MS: Yeah, in the actual show score itself, because of the way the show’s narrative has evolved, there’s more action, there’s more cinematic pieces of music, there’s more comedic pacers, there’s a lot of things that support the show and the story. And I’d say all those things are new to a degree, in terms of the level they are in the score itself.
There’s loads of stuff we don’t release that people make requests for. They’re like ‘where is this? You should put it out’. But we’ve got what, 88 minutes of music we can fit on a double LP, and there’s a lot more than 88 minutes of music in the show.
KD: Yeah I remember someone asked, ‘Why didn’t you put out that song from that scene in the fairground?’ And I wanted to say, ‘Well, it’s nine seconds long, it’s during a chase scene and it’s literally nine seconds, so, you know, that’s why’.
Lastly then, you’re joining us to perform at Meltdown here in London next month. What can audiences expect from your performance, and what are you looking forward to about the gig?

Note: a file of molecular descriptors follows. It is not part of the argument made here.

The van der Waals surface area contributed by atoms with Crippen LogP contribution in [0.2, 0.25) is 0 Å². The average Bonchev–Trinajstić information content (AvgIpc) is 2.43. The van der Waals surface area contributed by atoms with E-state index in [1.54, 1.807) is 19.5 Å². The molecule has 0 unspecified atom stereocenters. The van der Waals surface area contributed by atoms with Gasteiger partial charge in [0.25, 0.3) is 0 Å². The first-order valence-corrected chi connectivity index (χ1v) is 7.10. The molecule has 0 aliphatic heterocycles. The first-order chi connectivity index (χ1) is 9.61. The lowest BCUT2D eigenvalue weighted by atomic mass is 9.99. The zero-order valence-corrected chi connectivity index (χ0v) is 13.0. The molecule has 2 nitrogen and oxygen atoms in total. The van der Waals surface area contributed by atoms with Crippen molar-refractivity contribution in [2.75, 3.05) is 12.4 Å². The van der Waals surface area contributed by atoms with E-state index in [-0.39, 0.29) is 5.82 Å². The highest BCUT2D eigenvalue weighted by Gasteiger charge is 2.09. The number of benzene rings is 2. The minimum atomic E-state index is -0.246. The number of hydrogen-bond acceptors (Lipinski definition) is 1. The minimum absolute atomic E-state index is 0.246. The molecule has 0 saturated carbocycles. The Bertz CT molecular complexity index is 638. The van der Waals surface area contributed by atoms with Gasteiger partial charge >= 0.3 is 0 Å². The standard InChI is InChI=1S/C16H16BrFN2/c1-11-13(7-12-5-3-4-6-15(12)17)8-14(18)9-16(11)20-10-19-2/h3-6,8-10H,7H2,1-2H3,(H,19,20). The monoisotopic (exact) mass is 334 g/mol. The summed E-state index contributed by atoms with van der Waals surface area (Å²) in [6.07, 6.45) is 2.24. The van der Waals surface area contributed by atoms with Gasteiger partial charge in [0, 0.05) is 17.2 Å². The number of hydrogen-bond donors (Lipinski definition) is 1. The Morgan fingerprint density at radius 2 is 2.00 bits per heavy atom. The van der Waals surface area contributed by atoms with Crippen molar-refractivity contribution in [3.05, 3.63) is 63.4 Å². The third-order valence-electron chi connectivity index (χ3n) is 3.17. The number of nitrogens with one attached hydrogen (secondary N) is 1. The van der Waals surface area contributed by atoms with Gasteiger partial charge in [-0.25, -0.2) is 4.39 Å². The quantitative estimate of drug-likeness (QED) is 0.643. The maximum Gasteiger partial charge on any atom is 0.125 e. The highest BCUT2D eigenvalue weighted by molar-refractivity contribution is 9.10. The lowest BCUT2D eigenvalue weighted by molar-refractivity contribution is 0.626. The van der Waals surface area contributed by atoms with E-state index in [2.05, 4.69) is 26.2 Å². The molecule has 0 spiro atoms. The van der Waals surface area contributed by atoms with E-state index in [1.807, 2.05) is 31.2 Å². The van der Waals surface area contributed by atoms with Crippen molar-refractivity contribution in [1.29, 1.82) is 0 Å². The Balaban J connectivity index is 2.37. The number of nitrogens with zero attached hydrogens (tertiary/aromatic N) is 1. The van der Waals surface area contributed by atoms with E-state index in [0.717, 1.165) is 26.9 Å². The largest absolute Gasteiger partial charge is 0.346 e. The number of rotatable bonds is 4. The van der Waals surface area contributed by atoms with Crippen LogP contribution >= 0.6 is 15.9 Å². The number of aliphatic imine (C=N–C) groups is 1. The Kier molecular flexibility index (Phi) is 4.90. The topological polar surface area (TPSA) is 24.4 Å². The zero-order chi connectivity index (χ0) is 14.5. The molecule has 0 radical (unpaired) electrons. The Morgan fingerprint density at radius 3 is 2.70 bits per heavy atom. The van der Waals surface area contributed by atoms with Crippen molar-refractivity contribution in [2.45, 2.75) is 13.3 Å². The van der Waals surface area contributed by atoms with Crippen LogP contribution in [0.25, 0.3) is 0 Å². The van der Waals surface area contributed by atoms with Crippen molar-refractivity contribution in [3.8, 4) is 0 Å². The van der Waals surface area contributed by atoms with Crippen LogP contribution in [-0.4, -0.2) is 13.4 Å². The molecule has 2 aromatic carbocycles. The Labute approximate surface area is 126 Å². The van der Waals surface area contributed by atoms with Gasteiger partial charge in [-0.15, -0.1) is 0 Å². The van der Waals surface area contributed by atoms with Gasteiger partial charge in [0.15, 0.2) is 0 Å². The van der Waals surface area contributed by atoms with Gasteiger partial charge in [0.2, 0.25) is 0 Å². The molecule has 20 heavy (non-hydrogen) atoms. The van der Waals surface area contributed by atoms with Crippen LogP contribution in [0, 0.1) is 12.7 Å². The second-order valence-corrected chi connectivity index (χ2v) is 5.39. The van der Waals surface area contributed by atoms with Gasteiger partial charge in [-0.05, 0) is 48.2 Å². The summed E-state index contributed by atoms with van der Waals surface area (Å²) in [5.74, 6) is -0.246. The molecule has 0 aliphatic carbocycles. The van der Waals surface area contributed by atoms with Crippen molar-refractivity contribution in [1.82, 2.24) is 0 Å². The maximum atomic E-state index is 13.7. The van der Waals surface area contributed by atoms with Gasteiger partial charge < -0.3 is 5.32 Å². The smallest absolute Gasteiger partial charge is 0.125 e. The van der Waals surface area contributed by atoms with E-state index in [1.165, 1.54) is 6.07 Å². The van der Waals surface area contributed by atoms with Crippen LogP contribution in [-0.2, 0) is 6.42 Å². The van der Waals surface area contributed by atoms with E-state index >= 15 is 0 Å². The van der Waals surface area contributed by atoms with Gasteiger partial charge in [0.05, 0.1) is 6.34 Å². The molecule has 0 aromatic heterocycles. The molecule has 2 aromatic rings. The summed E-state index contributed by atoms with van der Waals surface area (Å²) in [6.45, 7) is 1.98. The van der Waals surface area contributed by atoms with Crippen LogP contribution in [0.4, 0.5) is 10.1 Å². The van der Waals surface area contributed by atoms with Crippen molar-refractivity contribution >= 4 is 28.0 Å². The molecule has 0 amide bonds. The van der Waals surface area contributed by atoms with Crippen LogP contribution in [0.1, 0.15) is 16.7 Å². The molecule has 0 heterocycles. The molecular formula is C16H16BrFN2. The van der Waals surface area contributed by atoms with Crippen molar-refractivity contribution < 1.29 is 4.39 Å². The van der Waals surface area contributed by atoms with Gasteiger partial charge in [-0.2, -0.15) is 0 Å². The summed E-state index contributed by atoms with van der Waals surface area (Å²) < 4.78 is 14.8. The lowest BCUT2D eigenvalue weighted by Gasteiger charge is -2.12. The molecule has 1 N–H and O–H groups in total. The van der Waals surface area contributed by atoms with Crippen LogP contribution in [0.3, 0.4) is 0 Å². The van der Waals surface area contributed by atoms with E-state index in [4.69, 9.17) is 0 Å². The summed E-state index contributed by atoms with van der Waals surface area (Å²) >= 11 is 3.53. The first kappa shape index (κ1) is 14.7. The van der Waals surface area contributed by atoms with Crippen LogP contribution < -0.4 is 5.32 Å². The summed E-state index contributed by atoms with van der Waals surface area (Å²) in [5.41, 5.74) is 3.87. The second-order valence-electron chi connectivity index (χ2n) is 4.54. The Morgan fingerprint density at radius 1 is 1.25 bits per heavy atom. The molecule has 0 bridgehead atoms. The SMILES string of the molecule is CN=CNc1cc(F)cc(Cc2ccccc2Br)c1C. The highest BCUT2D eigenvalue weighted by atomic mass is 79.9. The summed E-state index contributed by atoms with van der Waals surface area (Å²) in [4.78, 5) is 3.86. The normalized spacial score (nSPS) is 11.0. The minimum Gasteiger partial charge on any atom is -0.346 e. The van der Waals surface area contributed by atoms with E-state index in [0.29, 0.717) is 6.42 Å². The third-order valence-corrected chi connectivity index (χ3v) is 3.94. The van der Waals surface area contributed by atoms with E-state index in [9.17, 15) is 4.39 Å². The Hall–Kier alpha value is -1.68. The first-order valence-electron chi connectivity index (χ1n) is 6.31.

KD: Well it’s gonna be a new set, because now that the third season has been released we can play some of the new stuff and it makes sense to play that. It’s probably going to be pretty dark, but there’ll be some of the classics in there. We have to cut stuff because it’s more music that we can play. I don’t think they’re going to give us an hour and a half, but we could easily fill an hour and a half.
MS: When we start figuring out what we’re going to cut, and how much new stuff we want to add we’ll see how long it’s going to be. The show is a very atmospheric and immersive thing and plus it’s always nice when we get to play in theatres.
KD: Our show is always best to be watched seated I think.
MS: Yeah, there’s a lot of long lows and then bigger moments that build, so you’re not going to be dancing.
KD: We don’t want anyone dancing at this gig [laughs]. Dance and you might get kicked out.
Sadly Meltdown festival 2019 – at which Stein and Dixon performed – is now over. But throughout the year Southbank Centre presents live contemporary music gigs and performances that blur genre boundaries and showcase the best new sounds from across the globe.
Interview by Glen Wilson